Knox Battery - West Point
Knox Battery - West Point (1779-1783) - A Revolutionary War Battery established in 1778 on the present day military reservation of the United States Military Academy on West Point in Orange County, New York. Abandoned at the end of the war in 1783. Repurposed and rearmed with civil war era guns and carriages that were still in place in 1901. Also known as South Battery.
Part of Fortress West Point.
Constructed in the spring of 1778 as South Battery to cure deficiencies in the defense original plan. Covered the South Dock from the cliff above. Because of the high position of the battery only plunging fire was possible. Ship speed at this point in the river would probably have precluded accurate plunging fire. The 1779 Ordnance Report indicated that the battery was armed with two 9-pounders. A year later the 1780 Ordnance Report indicated that it was now armed with four 18-pounders and one 12-pounder. This significant upgrade may have been to secure the southern approaches to Fort Arnold.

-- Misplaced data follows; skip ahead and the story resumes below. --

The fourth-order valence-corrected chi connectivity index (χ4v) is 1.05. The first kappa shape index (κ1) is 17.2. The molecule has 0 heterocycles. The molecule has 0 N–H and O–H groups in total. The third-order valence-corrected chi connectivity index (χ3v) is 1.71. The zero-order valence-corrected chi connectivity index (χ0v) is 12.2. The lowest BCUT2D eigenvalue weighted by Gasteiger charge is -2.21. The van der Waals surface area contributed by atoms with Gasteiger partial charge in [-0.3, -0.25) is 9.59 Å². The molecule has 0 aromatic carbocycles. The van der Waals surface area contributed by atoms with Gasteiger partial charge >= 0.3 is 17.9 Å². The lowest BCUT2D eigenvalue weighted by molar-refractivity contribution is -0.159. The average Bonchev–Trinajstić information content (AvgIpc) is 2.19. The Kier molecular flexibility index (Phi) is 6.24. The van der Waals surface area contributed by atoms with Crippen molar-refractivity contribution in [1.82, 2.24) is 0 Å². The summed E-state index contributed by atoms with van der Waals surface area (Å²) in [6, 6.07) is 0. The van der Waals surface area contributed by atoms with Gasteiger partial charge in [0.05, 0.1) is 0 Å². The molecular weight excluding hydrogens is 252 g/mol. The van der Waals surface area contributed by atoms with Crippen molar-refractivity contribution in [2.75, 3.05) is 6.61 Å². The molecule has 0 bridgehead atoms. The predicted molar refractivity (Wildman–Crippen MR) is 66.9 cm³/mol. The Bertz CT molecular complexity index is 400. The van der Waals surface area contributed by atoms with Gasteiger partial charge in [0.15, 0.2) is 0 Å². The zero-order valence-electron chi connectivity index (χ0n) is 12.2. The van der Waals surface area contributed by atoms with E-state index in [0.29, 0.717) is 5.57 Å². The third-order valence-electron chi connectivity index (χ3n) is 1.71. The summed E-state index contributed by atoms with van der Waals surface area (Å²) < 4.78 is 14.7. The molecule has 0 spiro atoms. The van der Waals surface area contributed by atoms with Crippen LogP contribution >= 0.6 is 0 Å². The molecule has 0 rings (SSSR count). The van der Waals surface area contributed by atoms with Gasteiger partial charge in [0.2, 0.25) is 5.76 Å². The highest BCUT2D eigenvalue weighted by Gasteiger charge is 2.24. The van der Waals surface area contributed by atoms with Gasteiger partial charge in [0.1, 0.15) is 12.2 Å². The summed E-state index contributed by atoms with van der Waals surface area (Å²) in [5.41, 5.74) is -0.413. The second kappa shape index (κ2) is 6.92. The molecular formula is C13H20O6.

Available photographs indicate that the battery site was repurposed, renamed Knox Battery, rearmed with Civil War era guns and carriages and was in use as late as 1901. The 1867 West Point guide seems to indicate that the battery was used as a ceremonial battery "whose armament proclaims the tidings on all occasions of national joy or sadness."
No remains, the site is now overbuilt by the Lincoln Hall parking lot, formerly the Bachelor Officer's Quarters (BOQ), on the United States Military Academy, Orange County, New York. Lincoln Hall is now the West Point Combating Terrorism Center and supports the departments of Social Sciences, English and Philosophy. This site is on an active Military installation and access may be restricted.